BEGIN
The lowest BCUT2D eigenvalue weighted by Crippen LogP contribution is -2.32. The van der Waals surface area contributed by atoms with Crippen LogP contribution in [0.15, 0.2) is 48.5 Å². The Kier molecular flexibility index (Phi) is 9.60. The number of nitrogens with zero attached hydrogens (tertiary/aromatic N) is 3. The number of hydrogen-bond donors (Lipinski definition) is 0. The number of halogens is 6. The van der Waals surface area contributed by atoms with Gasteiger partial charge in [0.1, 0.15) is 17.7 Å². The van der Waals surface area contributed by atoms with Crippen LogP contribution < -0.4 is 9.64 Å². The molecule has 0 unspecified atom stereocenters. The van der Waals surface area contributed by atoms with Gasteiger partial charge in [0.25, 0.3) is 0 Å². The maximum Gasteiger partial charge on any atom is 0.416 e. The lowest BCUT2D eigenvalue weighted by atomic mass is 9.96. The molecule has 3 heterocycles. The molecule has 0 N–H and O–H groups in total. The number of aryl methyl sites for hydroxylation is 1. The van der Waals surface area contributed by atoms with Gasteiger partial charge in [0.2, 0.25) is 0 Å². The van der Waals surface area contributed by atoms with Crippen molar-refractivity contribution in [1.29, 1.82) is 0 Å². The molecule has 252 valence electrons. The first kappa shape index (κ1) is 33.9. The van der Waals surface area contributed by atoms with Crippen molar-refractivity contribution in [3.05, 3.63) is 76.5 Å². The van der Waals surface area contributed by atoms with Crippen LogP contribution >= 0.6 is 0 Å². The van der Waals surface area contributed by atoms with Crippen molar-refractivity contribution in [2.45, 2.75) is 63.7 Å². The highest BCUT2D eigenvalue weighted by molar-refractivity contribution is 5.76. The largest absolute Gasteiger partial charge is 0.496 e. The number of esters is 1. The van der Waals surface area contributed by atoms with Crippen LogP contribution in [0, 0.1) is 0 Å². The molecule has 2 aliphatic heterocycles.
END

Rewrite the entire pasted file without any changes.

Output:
The lowest BCUT2D eigenvalue weighted by Crippen LogP contribution is -2.32. The van der Waals surface area contributed by atoms with Crippen LogP contribution in [0.15, 0.2) is 48.5 Å². The Kier molecular flexibility index (Phi) is 9.60. The number of nitrogens with zero attached hydrogens (tertiary/aromatic N) is 3. The number of hydrogen-bond donors (Lipinski definition) is 0. The number of halogens is 6. The van der Waals surface area contributed by atoms with Gasteiger partial charge in [0.1, 0.15) is 17.7 Å². The van der Waals surface area contributed by atoms with Crippen LogP contribution < -0.4 is 9.64 Å². The molecule has 0 unspecified atom stereocenters. The van der Waals surface area contributed by atoms with Gasteiger partial charge in [0.25, 0.3) is 0 Å². The maximum Gasteiger partial charge on any atom is 0.416 e. The lowest BCUT2D eigenvalue weighted by atomic mass is 9.96. The molecule has 3 heterocycles. The molecule has 0 N–H and O–H groups in total. The number of aryl methyl sites for hydroxylation is 1. The van der Waals surface area contributed by atoms with Gasteiger partial charge in [0.2, 0.25) is 0 Å². The van der Waals surface area contributed by atoms with Crippen molar-refractivity contribution in [1.29, 1.82) is 0 Å². The molecule has 252 valence electrons. The first kappa shape index (κ1) is 33.9. The van der Waals surface area contributed by atoms with Crippen molar-refractivity contribution in [3.05, 3.63) is 76.5 Å². The van der Waals surface area contributed by atoms with Crippen LogP contribution >= 0.6 is 0 Å². The van der Waals surface area contributed by atoms with Crippen molar-refractivity contribution in [2.45, 2.75) is 63.7 Å². The highest BCUT2D eigenvalue weighted by molar-refractivity contribution is 5.76. The largest absolute Gasteiger partial charge is 0.496 e. The number of esters is 1. The van der Waals surface area contributed by atoms with Crippen LogP contribution in [0, 0.1) is 0 Å². The molecule has 2 aliphatic heterocycles.